Functional copper requirement for catechol oxidase activity in plantation Eucalyptus species
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Copper (Cu) deficiency in eucalypts is associated with tree deformation and reduced wood production from plantations. Presently, diagnosis of the early stages of Cu deficiency is unreliable as critical tissue Cu concentrations for tree growth have not been defined. Since wood quality is usually impaired in advance of tree growth, a biochemical test for Cu deficiency was sought for three Eucalyptus species commonly used in plantation forestry (E. globulus Labill., E. grandis Hill ex Maiden and E. urophylla Blake). Foliar Cu requirements for catechol oxidase activity were determined in a glasshouse sand culture study with 10 rates of Cu supply (0, 10 -15, 10 -14, 10 -13, 10 -12, 10 -11, 10 -10, 10 -9, 10 -7 and 10 -5 M). In contrast to shoot dry weight, which only responded to Cu supply in E. urophylla, foliar Cu concentration and catechol oxidase activity, in 140-day-old seedlings, increased with the addition of Cu in all species. Stem lignification also responded to Cu supply in parallel to the activity of catechol oxidase. Functional Cu requirements of 2.4, 2.1 and 2.6 mg kg -1 dry weight for catechol oxidase activity in E. globulus, E. grandis and E. urophylla, respectively, were derived from statistical models fitted to the relationship between catechol oxidase activity and Cu concentrations in recently matured leaves.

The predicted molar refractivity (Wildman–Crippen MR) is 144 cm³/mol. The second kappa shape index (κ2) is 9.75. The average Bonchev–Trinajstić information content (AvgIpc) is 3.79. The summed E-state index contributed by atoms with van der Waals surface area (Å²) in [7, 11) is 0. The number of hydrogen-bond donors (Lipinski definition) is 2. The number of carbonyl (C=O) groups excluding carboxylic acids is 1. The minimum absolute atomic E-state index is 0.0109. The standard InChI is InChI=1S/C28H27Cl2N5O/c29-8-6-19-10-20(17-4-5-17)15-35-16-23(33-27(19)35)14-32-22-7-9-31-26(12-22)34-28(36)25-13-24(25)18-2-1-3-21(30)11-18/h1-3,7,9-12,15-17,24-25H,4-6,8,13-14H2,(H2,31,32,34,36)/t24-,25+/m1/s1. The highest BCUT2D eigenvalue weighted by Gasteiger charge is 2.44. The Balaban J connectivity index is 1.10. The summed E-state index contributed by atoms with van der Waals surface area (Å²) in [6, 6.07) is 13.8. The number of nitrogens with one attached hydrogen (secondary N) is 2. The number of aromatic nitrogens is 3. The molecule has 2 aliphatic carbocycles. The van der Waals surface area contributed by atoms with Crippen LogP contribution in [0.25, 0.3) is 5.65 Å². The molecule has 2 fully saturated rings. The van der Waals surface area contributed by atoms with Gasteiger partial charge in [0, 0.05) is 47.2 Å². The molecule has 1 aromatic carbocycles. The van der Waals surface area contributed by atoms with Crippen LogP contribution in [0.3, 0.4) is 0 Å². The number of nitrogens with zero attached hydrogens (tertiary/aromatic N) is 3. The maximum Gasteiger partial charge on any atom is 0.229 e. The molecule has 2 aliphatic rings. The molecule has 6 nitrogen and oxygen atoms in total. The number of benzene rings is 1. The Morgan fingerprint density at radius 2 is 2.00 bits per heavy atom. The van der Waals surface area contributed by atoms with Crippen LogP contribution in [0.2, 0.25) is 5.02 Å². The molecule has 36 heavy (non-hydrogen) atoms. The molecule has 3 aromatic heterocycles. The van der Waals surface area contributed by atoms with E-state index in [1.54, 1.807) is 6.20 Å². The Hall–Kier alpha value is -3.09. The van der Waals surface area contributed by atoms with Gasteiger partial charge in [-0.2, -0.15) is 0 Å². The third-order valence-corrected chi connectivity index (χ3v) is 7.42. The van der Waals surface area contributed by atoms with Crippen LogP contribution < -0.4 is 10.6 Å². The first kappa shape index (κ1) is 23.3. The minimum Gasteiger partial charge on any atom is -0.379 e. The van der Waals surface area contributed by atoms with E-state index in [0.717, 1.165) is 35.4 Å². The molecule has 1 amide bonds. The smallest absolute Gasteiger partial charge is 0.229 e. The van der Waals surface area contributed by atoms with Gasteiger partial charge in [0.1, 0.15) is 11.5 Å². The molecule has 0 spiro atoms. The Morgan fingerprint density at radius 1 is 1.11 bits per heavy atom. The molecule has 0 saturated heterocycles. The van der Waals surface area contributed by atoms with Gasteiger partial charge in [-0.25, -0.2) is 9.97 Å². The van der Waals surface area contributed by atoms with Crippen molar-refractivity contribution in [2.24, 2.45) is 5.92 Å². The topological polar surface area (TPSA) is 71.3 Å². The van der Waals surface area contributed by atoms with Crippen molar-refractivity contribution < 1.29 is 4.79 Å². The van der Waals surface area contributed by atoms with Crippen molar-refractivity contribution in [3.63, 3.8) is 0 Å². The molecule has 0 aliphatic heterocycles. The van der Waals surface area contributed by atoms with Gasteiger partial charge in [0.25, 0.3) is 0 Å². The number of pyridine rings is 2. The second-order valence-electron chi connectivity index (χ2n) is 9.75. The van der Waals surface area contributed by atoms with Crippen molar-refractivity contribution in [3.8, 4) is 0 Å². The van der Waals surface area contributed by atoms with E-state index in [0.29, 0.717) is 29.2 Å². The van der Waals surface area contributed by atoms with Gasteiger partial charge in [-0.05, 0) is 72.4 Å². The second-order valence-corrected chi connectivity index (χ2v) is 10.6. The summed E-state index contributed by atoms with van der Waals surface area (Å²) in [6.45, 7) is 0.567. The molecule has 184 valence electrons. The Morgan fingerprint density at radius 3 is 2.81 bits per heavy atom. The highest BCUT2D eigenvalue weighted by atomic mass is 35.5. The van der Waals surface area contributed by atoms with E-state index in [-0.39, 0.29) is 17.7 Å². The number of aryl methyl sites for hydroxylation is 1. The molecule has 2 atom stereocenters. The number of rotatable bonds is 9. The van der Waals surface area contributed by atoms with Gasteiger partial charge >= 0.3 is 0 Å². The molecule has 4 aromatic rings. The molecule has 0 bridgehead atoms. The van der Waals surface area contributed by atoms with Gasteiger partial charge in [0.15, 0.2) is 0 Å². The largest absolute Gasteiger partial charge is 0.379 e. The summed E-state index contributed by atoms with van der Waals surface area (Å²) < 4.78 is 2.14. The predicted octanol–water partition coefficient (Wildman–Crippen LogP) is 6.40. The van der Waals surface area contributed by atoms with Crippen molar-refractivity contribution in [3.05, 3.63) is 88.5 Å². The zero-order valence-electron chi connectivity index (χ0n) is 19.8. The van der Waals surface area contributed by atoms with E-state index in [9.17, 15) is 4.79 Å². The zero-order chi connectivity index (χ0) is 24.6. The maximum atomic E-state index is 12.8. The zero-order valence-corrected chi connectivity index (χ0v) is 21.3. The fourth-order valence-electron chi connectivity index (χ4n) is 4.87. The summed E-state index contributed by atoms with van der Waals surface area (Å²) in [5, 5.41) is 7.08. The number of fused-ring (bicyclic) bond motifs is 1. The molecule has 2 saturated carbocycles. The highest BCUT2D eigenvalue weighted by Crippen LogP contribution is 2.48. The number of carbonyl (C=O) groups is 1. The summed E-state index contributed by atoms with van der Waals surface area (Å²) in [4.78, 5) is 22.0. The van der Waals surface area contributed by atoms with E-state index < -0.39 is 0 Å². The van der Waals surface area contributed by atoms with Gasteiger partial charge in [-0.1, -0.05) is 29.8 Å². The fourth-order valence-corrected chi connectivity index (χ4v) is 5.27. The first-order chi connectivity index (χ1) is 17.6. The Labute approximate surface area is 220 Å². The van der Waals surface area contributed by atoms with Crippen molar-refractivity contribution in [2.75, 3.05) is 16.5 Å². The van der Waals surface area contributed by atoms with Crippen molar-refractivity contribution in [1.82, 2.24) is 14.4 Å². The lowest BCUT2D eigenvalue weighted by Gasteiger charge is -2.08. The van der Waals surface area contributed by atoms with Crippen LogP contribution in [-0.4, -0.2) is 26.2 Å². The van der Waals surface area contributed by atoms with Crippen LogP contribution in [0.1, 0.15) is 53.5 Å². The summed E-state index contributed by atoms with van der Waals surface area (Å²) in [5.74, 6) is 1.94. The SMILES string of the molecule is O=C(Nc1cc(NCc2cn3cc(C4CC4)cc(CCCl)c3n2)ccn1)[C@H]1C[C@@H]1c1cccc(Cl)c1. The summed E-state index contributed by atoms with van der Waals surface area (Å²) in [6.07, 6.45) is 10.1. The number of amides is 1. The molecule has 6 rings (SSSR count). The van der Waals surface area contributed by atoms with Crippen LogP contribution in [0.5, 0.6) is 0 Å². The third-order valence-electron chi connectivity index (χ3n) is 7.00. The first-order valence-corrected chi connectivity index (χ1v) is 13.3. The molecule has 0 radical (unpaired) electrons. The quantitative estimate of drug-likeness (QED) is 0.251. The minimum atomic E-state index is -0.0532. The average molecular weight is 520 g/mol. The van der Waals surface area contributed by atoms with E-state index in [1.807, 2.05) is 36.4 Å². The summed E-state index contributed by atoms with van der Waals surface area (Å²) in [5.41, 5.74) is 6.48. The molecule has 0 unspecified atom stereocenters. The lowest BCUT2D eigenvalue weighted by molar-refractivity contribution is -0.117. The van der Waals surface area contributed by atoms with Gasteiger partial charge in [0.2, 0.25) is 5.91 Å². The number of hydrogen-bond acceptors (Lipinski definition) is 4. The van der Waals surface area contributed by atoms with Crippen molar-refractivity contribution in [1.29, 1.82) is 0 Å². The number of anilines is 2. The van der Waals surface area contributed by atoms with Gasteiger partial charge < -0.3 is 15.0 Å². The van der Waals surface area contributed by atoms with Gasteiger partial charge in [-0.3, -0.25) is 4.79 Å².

|Publication Type:||Journal Article|
|Murdoch Affiliation:||School of Biological Sciences and Biotechnology|
|Publisher:||Kluwer Academic Publishers|
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